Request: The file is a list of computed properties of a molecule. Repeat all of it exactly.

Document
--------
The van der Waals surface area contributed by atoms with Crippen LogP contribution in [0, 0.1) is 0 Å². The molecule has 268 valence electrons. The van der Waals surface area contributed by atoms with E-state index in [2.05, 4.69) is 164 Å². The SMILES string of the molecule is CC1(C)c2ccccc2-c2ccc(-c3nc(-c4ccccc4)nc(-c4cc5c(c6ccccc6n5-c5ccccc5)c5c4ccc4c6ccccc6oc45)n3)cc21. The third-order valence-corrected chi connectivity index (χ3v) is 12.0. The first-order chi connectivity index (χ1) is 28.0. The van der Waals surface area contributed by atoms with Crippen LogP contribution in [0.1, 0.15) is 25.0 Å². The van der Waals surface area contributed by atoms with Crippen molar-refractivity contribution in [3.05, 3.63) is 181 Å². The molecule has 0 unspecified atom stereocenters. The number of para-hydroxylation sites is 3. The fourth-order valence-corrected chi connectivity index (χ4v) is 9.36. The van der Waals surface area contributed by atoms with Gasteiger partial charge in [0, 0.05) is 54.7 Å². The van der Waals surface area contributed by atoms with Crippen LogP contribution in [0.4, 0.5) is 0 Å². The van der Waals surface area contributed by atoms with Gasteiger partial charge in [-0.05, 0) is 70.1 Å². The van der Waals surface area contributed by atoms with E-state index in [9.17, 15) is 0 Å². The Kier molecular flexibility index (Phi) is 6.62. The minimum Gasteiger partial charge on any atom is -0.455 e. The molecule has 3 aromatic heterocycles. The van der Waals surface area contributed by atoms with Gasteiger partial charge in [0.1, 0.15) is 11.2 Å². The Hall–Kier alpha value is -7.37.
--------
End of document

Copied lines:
The van der Waals surface area contributed by atoms with Crippen LogP contribution in [0, 0.1) is 0 Å². The molecule has 268 valence electrons. The van der Waals surface area contributed by atoms with E-state index in [2.05, 4.69) is 164 Å². The SMILES string of the molecule is CC1(C)c2ccccc2-c2ccc(-c3nc(-c4ccccc4)nc(-c4cc5c(c6ccccc6n5-c5ccccc5)c5c4ccc4c6ccccc6oc45)n3)cc21. The third-order valence-corrected chi connectivity index (χ3v) is 12.0. The first-order chi connectivity index (χ1) is 28.0. The van der Waals surface area contributed by atoms with Crippen LogP contribution in [0.1, 0.15) is 25.0 Å². The van der Waals surface area contributed by atoms with Crippen molar-refractivity contribution in [3.05, 3.63) is 181 Å². The molecule has 0 unspecified atom stereocenters. The number of para-hydroxylation sites is 3. The fourth-order valence-corrected chi connectivity index (χ4v) is 9.36. The van der Waals surface area contributed by atoms with Gasteiger partial charge in [0, 0.05) is 54.7 Å². The van der Waals surface area contributed by atoms with Crippen LogP contribution in [0.4, 0.5) is 0 Å². The van der Waals surface area contributed by atoms with Gasteiger partial charge in [-0.05, 0) is 70.1 Å². The van der Waals surface area contributed by atoms with E-state index in [9.17, 15) is 0 Å². The Kier molecular flexibility index (Phi) is 6.62. The minimum Gasteiger partial charge on any atom is -0.455 e. The molecule has 3 aromatic heterocycles. The van der Waals surface area contributed by atoms with Gasteiger partial charge in [0.1, 0.15) is 11.2 Å². The Hall–Kier alpha value is -7.37.